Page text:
Ping! It’s a New Year greeting from Alliance, Britain’s biggest investment trust. Ah, that’s nice. It’s always good to be remembered, especially by Alliance Trust Savings, the people who look after my substantial pension fund. It’s not a fortnight since I last heard from them, but the greetings then weren’t quite so seasonal. Under the ominously bland headline of “Changes to your Select SIPP” the unfortunately-named Garry McLuckie writes with news of a socking 80% rise in charges.

Now I can’t pretend that the service is expensive, even at the new rate of £135 a year. It remains excellent value for all but the smallest funds, but Mr McLuckie makes me nervous when he blethers on about identifying operational efficiencies while simplifying and reducing fees wherever possible in the face of ever-rising regulatory demands. Nowhere can he find room to remind me that the old rate was £75, and there is no pledge to hold the new rate for any minimum period.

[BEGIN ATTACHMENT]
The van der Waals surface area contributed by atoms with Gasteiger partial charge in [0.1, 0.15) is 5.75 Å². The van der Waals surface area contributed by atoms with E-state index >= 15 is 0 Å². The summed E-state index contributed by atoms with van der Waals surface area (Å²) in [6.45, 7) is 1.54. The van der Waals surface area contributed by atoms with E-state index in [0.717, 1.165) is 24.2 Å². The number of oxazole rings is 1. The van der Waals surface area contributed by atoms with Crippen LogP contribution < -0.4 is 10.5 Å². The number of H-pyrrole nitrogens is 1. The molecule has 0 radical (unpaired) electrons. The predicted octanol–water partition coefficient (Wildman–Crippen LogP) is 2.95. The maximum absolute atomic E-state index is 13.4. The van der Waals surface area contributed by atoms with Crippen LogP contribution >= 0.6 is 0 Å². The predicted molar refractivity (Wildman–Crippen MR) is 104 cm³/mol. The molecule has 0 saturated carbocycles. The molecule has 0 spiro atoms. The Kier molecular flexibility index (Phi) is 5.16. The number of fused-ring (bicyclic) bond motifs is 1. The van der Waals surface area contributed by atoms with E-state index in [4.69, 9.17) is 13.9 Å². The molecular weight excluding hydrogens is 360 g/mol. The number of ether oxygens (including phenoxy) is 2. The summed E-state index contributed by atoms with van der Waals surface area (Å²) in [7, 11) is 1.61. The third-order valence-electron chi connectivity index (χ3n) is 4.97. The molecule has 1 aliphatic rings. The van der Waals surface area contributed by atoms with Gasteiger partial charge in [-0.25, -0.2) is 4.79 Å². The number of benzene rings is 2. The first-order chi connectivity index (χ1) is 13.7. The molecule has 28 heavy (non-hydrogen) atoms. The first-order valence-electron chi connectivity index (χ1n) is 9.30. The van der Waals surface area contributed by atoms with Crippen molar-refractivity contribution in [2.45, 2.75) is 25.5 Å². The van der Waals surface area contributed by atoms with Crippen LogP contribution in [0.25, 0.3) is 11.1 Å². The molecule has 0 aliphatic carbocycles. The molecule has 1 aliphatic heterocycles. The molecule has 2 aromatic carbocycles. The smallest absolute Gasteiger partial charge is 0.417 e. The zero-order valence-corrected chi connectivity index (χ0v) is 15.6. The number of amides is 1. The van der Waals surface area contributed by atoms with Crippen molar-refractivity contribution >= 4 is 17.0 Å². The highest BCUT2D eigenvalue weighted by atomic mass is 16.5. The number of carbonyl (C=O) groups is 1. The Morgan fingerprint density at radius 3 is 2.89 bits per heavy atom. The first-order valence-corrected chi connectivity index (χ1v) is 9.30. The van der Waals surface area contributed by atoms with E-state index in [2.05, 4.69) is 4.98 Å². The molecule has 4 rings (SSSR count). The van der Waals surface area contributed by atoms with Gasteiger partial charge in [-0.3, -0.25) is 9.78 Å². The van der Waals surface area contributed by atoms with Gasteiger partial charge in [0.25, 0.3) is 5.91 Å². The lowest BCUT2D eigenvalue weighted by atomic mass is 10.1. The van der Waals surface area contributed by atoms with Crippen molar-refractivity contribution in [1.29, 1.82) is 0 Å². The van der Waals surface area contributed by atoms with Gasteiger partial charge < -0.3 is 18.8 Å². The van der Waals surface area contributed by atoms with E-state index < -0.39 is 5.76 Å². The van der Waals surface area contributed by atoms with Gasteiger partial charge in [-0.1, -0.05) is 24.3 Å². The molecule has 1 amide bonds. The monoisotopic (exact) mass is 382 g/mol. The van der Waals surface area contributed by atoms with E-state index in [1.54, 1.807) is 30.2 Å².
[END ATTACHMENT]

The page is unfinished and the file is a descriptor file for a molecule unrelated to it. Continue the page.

There is one way I could bring the charge down, almost to the old rate, by putting my entire fund into Alliance Trust shares. This way, I would gain some tiny benefit from the increased charges being levied on the other customers, especially if it allowed ATS to turn a profit for the first time. Unfortunately, such a move would be a false economy, almost amounting to financial folly. Last year Alliance spent well over £200 million buying in its own shares, but the market still values the business at £300 million less than the value of its assets. Better times may lie ahead, but until this company can produce a compelling reason for its existence, I would not bet on it.